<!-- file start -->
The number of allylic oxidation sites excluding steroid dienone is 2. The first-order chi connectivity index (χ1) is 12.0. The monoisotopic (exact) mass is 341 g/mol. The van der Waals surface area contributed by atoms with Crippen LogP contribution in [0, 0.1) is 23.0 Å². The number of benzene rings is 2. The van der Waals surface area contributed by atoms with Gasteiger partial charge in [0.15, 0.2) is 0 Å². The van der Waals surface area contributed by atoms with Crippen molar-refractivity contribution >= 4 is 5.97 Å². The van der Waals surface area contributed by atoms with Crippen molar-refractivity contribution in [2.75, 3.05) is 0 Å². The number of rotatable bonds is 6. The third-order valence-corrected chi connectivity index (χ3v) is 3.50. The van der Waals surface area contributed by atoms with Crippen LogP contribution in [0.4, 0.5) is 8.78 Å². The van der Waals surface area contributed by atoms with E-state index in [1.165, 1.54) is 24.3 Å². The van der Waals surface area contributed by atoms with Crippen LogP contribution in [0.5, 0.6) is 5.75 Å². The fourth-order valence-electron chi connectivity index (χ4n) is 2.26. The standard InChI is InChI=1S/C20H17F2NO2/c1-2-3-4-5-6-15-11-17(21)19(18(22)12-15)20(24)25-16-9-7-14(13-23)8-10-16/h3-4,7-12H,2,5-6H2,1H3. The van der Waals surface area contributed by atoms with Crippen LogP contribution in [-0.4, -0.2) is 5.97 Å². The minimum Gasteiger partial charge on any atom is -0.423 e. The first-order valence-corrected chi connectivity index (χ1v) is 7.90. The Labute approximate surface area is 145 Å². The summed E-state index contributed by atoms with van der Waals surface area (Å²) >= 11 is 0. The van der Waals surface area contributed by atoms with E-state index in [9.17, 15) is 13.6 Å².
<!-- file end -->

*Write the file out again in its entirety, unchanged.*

The number of allylic oxidation sites excluding steroid dienone is 2. The first-order chi connectivity index (χ1) is 12.0. The monoisotopic (exact) mass is 341 g/mol. The van der Waals surface area contributed by atoms with Crippen LogP contribution in [0, 0.1) is 23.0 Å². The number of benzene rings is 2. The van der Waals surface area contributed by atoms with Gasteiger partial charge in [0.15, 0.2) is 0 Å². The van der Waals surface area contributed by atoms with Crippen molar-refractivity contribution >= 4 is 5.97 Å². The van der Waals surface area contributed by atoms with Crippen molar-refractivity contribution in [2.75, 3.05) is 0 Å². The number of rotatable bonds is 6. The third-order valence-corrected chi connectivity index (χ3v) is 3.50. The van der Waals surface area contributed by atoms with Crippen LogP contribution in [0.4, 0.5) is 8.78 Å². The van der Waals surface area contributed by atoms with E-state index in [1.165, 1.54) is 24.3 Å². The van der Waals surface area contributed by atoms with Crippen LogP contribution in [0.5, 0.6) is 5.75 Å². The fourth-order valence-electron chi connectivity index (χ4n) is 2.26. The standard InChI is InChI=1S/C20H17F2NO2/c1-2-3-4-5-6-15-11-17(21)19(18(22)12-15)20(24)25-16-9-7-14(13-23)8-10-16/h3-4,7-12H,2,5-6H2,1H3. The van der Waals surface area contributed by atoms with Crippen LogP contribution in [-0.4, -0.2) is 5.97 Å². The minimum Gasteiger partial charge on any atom is -0.423 e. The first-order valence-corrected chi connectivity index (χ1v) is 7.90. The Labute approximate surface area is 145 Å². The summed E-state index contributed by atoms with van der Waals surface area (Å²) >= 11 is 0. The van der Waals surface area contributed by atoms with E-state index in [9.17, 15) is 13.6 Å².